Following a plurality-voting election, the usual outcome is that the party with the largest total number of votes has an overall majority in the legislature, and therefore takes sole charge. All the losing parties are removed entirely from power. This is rare under proportional representation, because some of the parties in the old coalition are usually needed in the new one. Consequently, the logic of plurality is that politicians and political parties have little chance of gaining any share in the power unless they can persuade a substantial proportion of the population to vote for them. (347)

While this is an interesting argument, in my view it is also somewhat incomplete because electoral systems do not exist in a vacuum. The ability to efficiently replace governments that promote bad policies is also highly dependent on whether the democratic political system has a presidential or parliamentary system.

In the United States, for instance, we have a presidential majoritarian plurality system. In order for policies to be enacted, they must be supported by a majority of the House, Senate, as well as the presidency. In instances of “unified government,” where all are controlled by the same political party, it is indeed easy for voters for determine who to remove if policies are not working: the majority party in power. Such conditions of unified government are rare, however. Much more common is for Congress to be controlled by one party and the presidency to be controlled by another. In these situations, they blame each other for bad policies, making it difficult for voters to know who to hold accountable for poor performance.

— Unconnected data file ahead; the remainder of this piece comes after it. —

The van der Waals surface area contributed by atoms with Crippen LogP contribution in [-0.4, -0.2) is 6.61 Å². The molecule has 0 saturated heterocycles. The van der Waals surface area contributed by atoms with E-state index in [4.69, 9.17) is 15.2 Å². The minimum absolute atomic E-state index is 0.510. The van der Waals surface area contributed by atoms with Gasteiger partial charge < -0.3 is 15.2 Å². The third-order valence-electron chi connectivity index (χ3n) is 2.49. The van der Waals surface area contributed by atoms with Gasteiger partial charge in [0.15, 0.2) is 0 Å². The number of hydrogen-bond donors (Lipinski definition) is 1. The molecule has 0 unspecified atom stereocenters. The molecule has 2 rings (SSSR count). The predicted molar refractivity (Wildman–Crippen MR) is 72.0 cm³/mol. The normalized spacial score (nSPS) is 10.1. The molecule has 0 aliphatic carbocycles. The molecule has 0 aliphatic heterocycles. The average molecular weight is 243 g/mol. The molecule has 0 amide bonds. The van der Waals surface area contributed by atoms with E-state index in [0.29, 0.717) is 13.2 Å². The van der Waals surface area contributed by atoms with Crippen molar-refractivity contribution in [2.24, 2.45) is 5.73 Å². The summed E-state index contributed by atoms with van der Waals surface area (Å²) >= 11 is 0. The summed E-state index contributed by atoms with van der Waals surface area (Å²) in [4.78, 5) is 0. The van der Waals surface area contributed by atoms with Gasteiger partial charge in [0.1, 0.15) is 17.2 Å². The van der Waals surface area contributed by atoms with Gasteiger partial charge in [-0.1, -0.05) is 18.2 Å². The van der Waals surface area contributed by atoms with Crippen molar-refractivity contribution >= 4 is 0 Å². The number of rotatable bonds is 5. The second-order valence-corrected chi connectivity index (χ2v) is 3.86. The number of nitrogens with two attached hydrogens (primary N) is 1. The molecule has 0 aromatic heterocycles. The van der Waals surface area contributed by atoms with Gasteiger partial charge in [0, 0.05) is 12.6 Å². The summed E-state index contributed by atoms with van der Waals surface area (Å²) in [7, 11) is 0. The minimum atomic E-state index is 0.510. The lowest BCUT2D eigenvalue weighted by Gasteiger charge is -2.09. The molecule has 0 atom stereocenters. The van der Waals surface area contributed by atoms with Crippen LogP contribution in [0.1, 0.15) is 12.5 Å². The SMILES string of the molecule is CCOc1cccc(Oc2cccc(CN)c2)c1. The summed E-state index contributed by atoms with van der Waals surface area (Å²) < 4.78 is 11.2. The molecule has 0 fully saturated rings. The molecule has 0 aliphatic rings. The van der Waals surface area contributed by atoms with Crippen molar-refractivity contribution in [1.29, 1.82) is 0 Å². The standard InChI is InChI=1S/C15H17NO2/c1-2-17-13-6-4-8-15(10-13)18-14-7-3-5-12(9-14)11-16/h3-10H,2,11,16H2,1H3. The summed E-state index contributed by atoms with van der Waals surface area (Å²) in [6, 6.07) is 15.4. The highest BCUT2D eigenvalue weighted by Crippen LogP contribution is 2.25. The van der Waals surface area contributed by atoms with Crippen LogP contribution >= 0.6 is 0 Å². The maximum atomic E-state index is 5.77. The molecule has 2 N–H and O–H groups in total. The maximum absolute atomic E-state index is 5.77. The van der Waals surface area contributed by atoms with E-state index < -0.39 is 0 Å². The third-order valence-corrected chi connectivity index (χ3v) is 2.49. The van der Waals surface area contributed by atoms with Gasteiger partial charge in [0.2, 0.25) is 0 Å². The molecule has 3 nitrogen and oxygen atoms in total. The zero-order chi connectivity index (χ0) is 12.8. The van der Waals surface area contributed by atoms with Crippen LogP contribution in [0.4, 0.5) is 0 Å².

In contrast, parliamentary systems combine the executive and legislative powers into a single entity. When policies are bad, voters know who to hold accountable: the coalition government in power. They also know more easily who to replace at the next election. This often produces a system that is often more likely to be responsive to voters who are more easily able to hold the government accountable for bad policies, often incentivizing better outcomes on the part of elected officials.